The Centers for Disease Control and Prevention has released new data from the National Survey of Family Growth, and congratulations: Half of women ages 15-44 in the United States plan to have a baby in the future. Mazel tov!
OK, so it's not exactly a pregnancy announcement. But it is a significant statistic, and not just because we're all nosy and want to know if the neighbors plan on bringing another baby home. In 2002, only 46 percent of women 15 to 44 years old were expecting to have a baby, reports the CDC.
By the time the latest survey period, 2013-2015, rolled around, that percentage had increased four points, to 50 percent. What happened? Did all those U.S. women suddenly realize they need someone to care for them in old age? Did the adorable plump cheeks of the royal babies sway them?
Perhaps, but that's probably not the reason more women are planning on having children. It might actually signal more confidence in the economy and increased security in wages and earnings, as a recent article on STAT explains. A bad economy brings fewer births. When U.S. birth rates rose in 2014 by 1 percent, ending a downward trend that had been in place since 2007, it signaled that the recession didn't mean a permanent demographic change but simply a delay in childbearing. These latest statistics seem to bolster that argument.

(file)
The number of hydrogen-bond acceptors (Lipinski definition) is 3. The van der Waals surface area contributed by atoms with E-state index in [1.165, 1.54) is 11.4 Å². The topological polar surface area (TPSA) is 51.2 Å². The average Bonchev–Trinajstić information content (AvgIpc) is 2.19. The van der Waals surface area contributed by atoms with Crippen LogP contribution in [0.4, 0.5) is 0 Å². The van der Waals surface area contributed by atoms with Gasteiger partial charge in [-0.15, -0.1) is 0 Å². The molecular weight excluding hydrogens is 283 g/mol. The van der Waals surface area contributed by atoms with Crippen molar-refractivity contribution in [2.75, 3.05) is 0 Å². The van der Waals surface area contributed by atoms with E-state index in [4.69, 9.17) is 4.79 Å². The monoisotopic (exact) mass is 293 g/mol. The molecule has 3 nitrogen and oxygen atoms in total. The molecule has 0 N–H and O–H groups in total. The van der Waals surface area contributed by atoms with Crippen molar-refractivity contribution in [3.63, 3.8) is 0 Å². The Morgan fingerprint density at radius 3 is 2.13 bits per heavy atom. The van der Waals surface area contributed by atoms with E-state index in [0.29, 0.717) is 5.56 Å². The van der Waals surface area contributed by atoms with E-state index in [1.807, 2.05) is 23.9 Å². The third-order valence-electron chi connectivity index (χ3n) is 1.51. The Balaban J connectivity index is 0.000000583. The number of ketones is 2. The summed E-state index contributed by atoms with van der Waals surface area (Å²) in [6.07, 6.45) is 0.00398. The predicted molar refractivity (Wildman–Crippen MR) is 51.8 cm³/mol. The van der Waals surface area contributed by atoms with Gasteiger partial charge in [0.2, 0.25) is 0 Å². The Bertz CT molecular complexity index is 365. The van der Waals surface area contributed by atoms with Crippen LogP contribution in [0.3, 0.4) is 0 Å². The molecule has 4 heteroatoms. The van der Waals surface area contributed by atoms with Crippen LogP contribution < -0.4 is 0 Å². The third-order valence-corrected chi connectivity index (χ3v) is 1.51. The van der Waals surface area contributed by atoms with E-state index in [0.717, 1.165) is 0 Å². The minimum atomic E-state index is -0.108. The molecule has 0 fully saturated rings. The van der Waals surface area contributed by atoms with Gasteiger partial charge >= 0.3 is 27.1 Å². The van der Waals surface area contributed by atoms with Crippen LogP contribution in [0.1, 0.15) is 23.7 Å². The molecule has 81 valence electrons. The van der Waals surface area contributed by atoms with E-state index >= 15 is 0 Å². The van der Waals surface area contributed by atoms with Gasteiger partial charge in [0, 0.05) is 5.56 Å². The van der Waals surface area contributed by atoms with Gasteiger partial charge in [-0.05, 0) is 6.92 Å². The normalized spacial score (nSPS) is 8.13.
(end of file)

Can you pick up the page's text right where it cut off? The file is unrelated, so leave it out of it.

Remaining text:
Further, 86 percent of women 15 to 24 without children said they expected to have children someday, says the CDC. That's telling because only 77 percent of childless women ages 25-34 reported they were expecting to have a child in the future. That might signal that younger women see more paths to childbearing, or even feel more confident that they can afford having a child with the passage of the Affordable Care Act. As more people gain insurance through Obamacare, the health costs of having a baby could feel more manageable.